old and new study resources

Kanji and vocab

all in a very cluttered,

ok kind of book.

Well, enjoy would be the wrong word but I am finally getting to like, I suppose, this one textbook that I had at one stage of my academic study of this lovely language.  I didn`t like the book then because it was very badly laid out and cluttered in my opinion.  It was also too advanced for my level of Japanese at the time (study abroad period, only class available used this book) so I was a bit exasperated by it for that reason too.   Now though, having time to look at it properly (no other academic commitments either) it`s not so bad.   I guess because I have caught up to this level.  So, I`ve made peace with this book but I`d be lost without my online dictionaries to help me look up some of the stuff in it (especially the monash.edu one – the best thing since sliced bread!!).  I`m also quite fond of my good old-fashioned concise learner`s kanji dictionary (well, as fond as you can be of a dictionary). I could look up kanji online too but I kind of like the ritual of looking up kanji myself and I`m more likely to pay attention to other compounds of the word.    Because it`s only a concise one, I usually find more on the online dictionaries anyway but it`s a good start and a ritual as I said.  So like Japan itself and its mixture of old and modern cultures, a mix of old and new `learning cultures` is good when learning Japanese (or indeed any language, but say with other languages I have studied, I find that the entries in my dictionaries have pretty much been copied into wordreference.com, to choose one example, so there is definitely a difference between Japanese online and ordinary dictionaries).  I have never had an electronic dictionary ( a `denshi jisho` – 電子辞書) so I don`t know how good they are but if you have constant access to the internet then there`s no real point buying one of those.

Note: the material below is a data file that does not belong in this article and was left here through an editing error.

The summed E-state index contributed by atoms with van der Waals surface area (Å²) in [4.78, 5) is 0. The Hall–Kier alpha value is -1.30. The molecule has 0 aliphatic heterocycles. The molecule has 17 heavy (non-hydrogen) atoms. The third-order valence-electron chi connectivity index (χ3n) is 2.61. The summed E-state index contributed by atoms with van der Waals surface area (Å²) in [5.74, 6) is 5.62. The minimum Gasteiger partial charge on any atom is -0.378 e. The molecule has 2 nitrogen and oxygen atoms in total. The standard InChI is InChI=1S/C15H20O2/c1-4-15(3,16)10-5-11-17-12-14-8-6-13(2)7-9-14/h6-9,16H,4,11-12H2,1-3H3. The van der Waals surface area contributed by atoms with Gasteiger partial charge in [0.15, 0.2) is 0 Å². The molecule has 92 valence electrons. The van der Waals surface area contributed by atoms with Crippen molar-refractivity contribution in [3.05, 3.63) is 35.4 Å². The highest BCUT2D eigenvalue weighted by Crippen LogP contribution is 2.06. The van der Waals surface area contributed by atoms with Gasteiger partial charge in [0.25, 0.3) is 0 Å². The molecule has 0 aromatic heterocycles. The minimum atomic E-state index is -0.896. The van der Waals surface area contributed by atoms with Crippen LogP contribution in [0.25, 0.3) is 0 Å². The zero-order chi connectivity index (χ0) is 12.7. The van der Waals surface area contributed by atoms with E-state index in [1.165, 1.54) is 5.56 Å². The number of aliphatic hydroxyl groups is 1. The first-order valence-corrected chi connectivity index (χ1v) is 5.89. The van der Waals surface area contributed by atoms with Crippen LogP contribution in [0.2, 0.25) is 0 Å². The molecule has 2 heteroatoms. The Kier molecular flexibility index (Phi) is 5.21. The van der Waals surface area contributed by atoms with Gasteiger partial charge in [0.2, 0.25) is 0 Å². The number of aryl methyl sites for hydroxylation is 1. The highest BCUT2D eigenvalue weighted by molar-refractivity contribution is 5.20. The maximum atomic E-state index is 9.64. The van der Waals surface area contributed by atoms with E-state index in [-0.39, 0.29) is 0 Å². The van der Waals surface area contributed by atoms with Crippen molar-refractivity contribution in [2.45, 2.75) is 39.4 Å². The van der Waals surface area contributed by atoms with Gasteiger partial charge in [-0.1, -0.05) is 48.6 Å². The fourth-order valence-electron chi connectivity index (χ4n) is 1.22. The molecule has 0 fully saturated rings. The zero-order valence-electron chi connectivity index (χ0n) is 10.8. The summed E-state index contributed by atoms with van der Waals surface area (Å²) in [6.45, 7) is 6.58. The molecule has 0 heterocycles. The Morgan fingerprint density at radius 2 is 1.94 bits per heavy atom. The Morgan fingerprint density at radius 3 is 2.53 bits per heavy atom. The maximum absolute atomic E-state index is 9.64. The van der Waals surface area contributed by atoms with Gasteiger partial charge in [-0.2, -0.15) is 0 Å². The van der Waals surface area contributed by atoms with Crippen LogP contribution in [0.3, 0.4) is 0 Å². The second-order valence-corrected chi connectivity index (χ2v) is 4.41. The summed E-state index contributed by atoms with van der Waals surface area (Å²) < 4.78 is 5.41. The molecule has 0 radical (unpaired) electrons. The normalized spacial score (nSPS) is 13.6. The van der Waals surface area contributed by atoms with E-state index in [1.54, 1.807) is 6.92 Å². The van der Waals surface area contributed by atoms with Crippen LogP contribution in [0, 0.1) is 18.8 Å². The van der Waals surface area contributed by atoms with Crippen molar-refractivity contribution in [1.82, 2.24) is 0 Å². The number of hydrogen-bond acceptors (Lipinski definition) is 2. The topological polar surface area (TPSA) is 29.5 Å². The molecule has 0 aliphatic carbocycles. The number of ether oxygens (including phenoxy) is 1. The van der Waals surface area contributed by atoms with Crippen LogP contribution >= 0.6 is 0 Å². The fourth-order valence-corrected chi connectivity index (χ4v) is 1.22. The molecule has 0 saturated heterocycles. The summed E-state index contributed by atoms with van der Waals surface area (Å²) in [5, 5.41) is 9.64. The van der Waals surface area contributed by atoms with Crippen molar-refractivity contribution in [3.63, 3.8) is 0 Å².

Anyone checked out the TIFF mentioned in my last post yet?  Watching films with or without subtitles (more relaxing I must admit with subtitles) is a great way of course to improve your language skills.


Any thoughts? In haiku form or not?

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